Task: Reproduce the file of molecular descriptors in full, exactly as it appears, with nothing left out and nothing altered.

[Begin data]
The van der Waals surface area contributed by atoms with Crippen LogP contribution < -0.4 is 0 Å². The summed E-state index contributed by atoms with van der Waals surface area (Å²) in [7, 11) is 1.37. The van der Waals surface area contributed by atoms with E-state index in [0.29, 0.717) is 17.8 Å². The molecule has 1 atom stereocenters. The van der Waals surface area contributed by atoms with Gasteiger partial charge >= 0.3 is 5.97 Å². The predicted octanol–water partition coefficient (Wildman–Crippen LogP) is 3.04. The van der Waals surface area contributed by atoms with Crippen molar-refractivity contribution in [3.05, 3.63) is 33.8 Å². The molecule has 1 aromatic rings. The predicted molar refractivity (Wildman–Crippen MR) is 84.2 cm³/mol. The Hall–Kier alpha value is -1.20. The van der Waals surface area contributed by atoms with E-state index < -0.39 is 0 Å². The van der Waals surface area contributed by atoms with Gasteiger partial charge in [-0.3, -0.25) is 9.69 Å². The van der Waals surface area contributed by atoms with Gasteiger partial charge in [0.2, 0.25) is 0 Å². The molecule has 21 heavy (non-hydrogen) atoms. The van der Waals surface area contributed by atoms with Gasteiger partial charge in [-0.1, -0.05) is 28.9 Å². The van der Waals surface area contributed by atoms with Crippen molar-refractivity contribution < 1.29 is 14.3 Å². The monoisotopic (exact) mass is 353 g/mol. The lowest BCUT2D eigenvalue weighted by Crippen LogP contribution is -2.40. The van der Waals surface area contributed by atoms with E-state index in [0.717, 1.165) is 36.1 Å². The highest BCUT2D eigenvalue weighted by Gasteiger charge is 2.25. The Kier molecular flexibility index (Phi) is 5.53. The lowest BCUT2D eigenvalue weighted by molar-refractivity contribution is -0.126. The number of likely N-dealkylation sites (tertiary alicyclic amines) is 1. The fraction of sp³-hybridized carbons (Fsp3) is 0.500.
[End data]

The van der Waals surface area contributed by atoms with Crippen LogP contribution < -0.4 is 0 Å². The summed E-state index contributed by atoms with van der Waals surface area (Å²) in [7, 11) is 1.37. The van der Waals surface area contributed by atoms with E-state index in [0.29, 0.717) is 17.8 Å². The molecule has 1 atom stereocenters. The van der Waals surface area contributed by atoms with Gasteiger partial charge >= 0.3 is 5.97 Å². The predicted octanol–water partition coefficient (Wildman–Crippen LogP) is 3.04. The van der Waals surface area contributed by atoms with Crippen molar-refractivity contribution in [3.05, 3.63) is 33.8 Å². The molecule has 1 aromatic rings. The predicted molar refractivity (Wildman–Crippen MR) is 84.2 cm³/mol. The Hall–Kier alpha value is -1.20. The van der Waals surface area contributed by atoms with E-state index < -0.39 is 0 Å². The van der Waals surface area contributed by atoms with Gasteiger partial charge in [-0.3, -0.25) is 9.69 Å². The van der Waals surface area contributed by atoms with Gasteiger partial charge in [0.2, 0.25) is 0 Å². The molecule has 21 heavy (non-hydrogen) atoms. The van der Waals surface area contributed by atoms with Gasteiger partial charge in [-0.1, -0.05) is 28.9 Å². The van der Waals surface area contributed by atoms with Crippen molar-refractivity contribution < 1.29 is 14.3 Å². The monoisotopic (exact) mass is 353 g/mol. The lowest BCUT2D eigenvalue weighted by Crippen LogP contribution is -2.40. The van der Waals surface area contributed by atoms with E-state index in [0.717, 1.165) is 36.1 Å². The highest BCUT2D eigenvalue weighted by Gasteiger charge is 2.25. The Kier molecular flexibility index (Phi) is 5.53. The lowest BCUT2D eigenvalue weighted by molar-refractivity contribution is -0.126. The number of likely N-dealkylation sites (tertiary alicyclic amines) is 1. The fraction of sp³-hybridized carbons (Fsp3) is 0.500.